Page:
It’s a joy to introduce you to Caroline who’s sharing her unique journey through infertility as part of our month-long guest post series, Special Mamas. Caroline is not a mama yet, but I can assure you she’s on her way to becoming one! Caroline and her husband, Mike, tried for years, met with fertility specialists, tried infertility treatments, and experienced more than one miscarriage. It’s been one roller coaster of a very long journey. Caroline and Mike have now decided to grow their family through adoption. Caroline’s words are thought provoking and heart warming, and prove that if we’re able to look beyond our circumstances, God is faithful to weave a beautiful story through our lives. Caroline is a very special woman, and will undoubtedly be one very special mama. Please extend a warm welcome to Caroline and her husband, Mike. (And be sure to click the link at the bottom of the post so you can follow their adoption Facebook page!)
Our story began in graduate school. We dated for a year and married six months later. During our engagement, we chatted about our future plans as a couple – what we wanted our family to look like, where we might live, etc. We were both pretty independent and wanted to have a solid foundation of at least two years of marriage before growing our family. We agreed that at least three children would be nice and that a warmer climate, like here in Virginia was ideal. The two year mark came and went – after another couple years it was time to face the facts, we needed to get some help. I remember the first appointment with the fertility specialist. Wow. That was something. The doctor asked us, “Why do you think you are here?” As we began to share about the challenges we faced trying to conceive, he interrupted us by stating, “You are here because you are infertile and you want me to help you have a baby.” That was the first time we were told we are infertile. It was a hard diagnosis to stomach. At the time I was working for an adoption agency and was very familiar with “unexplained infertility.” It seemed to be the diagnosis for many whose adoption journey began with infertility. Although I was familiar with it, I never thought it would be something that we would have to deal with.
It was somewhat of a relief to get the ball rolling and start the testing process to better understand our “unexplained infertility.” The testing revealed some minor deficiencies that were easily corrected and we felt optimistic moving forward with medications and IUI (Intrauterine Insemination) procedures. We attempted several IUIs, all unsuccessful. We decided to take a break from infertility treatments and went to California to connect with good friends – time to relax. To our surprise, I became pregnant shortly thereafter. I was in complete disbelief (I think I took about four tests to make sure each indicated a positive result). We were so excited, but a little skeptical because it had been so long and we weren’t sure what to expect. We only told close immediate family members because we were so early in the pregnancy. Since I was a high risk pregnancy situation, they asked me to get blood drawn every other day. Unfortunately my hCG levels began to drop and they indicated I should expect a miscarriage. I remember the day well. I was at work in the middle of typing up an adoptive home study when my phone rang. It was the nurse who told me the news. I don’t believe I ever felt such instant, gut wrenching grief. I instantly began to weep. My colleague heard me and approached my office. I could not even speak or communicate I just continued to sob. I called Mike and tried to get out the words and eventually did. He was calm and collected, but also very disappointed. One minute we were on cloud nine and the next we were in complete despair. How was this possible and where was God?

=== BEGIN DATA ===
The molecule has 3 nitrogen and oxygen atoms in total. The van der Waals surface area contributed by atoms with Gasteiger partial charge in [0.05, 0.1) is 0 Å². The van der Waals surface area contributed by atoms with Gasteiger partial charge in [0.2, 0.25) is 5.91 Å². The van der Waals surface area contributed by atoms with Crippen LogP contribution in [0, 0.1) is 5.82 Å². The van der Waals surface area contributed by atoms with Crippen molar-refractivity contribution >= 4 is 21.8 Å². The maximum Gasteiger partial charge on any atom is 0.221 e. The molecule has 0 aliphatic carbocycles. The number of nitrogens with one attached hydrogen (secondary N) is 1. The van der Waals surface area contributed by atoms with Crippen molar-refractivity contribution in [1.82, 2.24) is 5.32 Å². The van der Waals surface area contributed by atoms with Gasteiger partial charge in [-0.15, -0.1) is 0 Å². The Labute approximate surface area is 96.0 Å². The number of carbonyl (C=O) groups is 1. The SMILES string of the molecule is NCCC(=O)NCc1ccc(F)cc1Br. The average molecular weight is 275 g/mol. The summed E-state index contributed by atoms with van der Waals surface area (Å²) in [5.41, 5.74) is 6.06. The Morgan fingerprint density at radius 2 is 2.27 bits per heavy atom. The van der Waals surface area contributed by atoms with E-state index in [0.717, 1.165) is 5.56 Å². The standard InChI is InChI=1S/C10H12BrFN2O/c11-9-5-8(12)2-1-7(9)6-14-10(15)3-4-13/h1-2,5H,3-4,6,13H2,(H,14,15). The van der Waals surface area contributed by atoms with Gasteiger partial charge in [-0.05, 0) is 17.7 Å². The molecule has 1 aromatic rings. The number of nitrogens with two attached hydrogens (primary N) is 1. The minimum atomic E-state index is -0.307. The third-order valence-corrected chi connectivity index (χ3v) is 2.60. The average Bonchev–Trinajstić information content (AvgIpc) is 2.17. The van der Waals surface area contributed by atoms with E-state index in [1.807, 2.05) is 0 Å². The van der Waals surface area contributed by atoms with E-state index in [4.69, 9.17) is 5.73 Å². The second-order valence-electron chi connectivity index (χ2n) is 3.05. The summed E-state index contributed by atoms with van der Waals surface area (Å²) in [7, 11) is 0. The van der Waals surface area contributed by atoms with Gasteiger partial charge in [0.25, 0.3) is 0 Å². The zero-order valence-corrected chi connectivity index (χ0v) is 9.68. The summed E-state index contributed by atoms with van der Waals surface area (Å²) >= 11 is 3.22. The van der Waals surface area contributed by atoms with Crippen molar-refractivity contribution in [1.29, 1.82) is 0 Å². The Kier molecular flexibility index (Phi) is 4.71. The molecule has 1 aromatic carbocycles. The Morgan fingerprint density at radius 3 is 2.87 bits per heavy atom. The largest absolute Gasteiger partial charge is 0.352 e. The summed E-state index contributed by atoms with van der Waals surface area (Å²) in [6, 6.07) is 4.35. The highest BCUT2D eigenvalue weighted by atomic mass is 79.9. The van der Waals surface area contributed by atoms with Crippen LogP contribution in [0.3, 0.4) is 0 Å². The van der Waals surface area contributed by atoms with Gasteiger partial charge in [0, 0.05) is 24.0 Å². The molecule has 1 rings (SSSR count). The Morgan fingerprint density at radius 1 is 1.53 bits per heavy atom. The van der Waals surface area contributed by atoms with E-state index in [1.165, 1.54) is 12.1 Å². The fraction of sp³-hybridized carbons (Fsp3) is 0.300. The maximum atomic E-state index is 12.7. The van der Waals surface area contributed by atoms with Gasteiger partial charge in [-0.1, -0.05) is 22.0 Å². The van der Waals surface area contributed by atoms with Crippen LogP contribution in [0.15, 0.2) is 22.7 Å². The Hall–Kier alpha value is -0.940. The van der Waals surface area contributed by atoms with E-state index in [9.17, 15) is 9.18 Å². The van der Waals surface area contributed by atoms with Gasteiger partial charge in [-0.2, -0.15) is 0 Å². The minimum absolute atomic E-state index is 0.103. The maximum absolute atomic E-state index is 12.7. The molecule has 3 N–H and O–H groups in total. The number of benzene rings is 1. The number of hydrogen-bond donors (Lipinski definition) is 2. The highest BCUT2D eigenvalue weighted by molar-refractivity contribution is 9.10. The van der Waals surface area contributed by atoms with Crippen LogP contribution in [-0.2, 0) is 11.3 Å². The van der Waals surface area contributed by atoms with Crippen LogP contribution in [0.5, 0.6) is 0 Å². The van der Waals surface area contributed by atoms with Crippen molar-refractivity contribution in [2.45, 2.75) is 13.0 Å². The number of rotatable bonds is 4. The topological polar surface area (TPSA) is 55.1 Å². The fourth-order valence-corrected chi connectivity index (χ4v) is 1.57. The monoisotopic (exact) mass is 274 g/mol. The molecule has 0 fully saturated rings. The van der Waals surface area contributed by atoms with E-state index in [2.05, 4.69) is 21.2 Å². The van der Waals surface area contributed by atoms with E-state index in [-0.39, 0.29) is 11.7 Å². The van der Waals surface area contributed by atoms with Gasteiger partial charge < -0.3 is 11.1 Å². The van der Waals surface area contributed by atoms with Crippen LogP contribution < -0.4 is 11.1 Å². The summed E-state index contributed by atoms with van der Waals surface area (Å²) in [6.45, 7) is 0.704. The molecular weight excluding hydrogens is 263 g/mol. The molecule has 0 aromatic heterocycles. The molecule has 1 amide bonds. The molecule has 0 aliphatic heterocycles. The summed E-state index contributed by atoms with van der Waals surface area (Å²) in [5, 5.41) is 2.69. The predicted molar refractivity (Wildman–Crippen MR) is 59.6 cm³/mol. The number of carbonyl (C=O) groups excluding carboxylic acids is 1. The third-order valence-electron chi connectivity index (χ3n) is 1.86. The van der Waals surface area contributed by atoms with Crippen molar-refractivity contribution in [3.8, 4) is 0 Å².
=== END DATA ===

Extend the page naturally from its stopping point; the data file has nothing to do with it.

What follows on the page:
We decided to take a break and grieve and process before moving forward with an IUI procedure as previously planned. There were days we felt sadness, other days we felt anger, and some days we distracted ourselves in an effort to not feel. Thankfully, we are both trained clinicians and held each other accountable to communicate and deal with the loss and grief individually and together as a couple. Many conversations and prayers later, we felt it was a good time to move forward again. The IUIs and medications began and continued, to no avail. Each unsuccessful attempt began with a glimpse of hope and ended with many questions, doubts, and frustrations. It had been about five years of trying now and not only had I become older, but my body had taken a toll from all the medications and procedures. I was emotionally and physically worn out. So again, we decided to take a break from actively trying.